Reflections: Essays, Aphorisms, Autobiographical Writing
Schocken Books, 1986 - 348 Seiten
A companion volume to Illuminations, the first collection of Walter Benjamin's writings, Reflections presents a further sampling of his wide-ranging work. Here Benjamin evolves a theory of language as the medium of all creation, discusses theater and surrealism, reminisces about Berlin in the 1920s, recalls conversations with Bertolt Brecht, and provides travelogues of various cities, including Moscow under Stalin. He moves seamlessly from literary criticism to autobiography to philosophical-theological speculations, cementing his reputation as one of the greatest and most versatile writers of the twentieth century. Also included is a new preface by Leon Wieseltier that explores Benjamin's continued relevance for our times.
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The last page would have to show an X-ray picture of Surrealism. Breton
indicates in his Introduction au discours sur le peu de realiti how the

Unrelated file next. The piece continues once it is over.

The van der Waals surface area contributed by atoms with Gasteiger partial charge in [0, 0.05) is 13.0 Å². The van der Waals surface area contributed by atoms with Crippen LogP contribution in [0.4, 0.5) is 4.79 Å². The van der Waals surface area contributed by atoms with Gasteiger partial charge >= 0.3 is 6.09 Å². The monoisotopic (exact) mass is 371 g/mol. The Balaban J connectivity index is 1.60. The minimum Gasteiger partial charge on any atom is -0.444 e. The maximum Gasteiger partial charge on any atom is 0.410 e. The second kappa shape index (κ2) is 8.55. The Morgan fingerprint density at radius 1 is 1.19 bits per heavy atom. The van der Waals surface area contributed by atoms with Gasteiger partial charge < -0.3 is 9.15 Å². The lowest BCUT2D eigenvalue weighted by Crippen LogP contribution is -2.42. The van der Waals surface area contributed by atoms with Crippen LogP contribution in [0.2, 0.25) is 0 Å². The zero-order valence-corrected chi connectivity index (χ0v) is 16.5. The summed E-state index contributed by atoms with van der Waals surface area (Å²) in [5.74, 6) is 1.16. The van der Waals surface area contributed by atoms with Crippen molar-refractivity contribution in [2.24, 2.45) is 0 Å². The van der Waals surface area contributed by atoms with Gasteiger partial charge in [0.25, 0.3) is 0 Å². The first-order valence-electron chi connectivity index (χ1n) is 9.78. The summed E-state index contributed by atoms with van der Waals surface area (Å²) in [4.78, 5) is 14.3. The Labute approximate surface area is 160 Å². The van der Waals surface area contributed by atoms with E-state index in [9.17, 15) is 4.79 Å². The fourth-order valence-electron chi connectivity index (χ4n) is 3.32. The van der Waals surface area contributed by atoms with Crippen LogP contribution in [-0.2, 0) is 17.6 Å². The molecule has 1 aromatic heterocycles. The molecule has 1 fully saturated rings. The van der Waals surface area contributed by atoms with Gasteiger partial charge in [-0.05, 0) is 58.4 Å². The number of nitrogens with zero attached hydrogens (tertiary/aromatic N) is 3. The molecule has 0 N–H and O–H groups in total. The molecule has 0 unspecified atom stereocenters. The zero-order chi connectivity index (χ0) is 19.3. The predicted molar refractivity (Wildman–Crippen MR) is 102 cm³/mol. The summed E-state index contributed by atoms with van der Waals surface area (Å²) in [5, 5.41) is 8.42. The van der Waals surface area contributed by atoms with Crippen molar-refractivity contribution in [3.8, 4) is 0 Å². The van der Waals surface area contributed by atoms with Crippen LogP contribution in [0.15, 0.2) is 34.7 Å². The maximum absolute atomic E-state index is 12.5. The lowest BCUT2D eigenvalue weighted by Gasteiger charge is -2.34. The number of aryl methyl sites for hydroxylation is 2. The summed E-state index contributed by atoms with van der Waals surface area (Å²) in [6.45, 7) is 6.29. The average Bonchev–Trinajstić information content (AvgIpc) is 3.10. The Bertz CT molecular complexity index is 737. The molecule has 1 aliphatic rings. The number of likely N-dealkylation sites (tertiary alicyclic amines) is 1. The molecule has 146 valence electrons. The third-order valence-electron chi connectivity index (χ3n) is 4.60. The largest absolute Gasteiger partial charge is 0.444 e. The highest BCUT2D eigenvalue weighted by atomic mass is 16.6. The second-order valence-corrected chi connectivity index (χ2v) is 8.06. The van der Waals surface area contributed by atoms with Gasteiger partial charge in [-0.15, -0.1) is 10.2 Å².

philosophical realism of the Middle Ages was the basis of poetic experience. This
realism, however ...
tion, "The conquests of science rest far more on a surrealistic than on a logical
thinking" — if, in other words, they make ... This utterance of Aragon's shows very
clearly the path Surrealism had to follow from its origins to its politicization.
is another dictum around which a poetics of Surrealism might grow like a
climbing plant, to sink its roots deeper than the theory of "surprised" creation
originated by Apollinaire, to the depth of the insights of Poe. Since Bakunin,
Europe has ...
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We can remark in passing that there is no better starting point for thought than laughter. In particular, thought usually has a better chance when one is shaken by laughter than when one’s mind is ... Vollständige Rezension lesen
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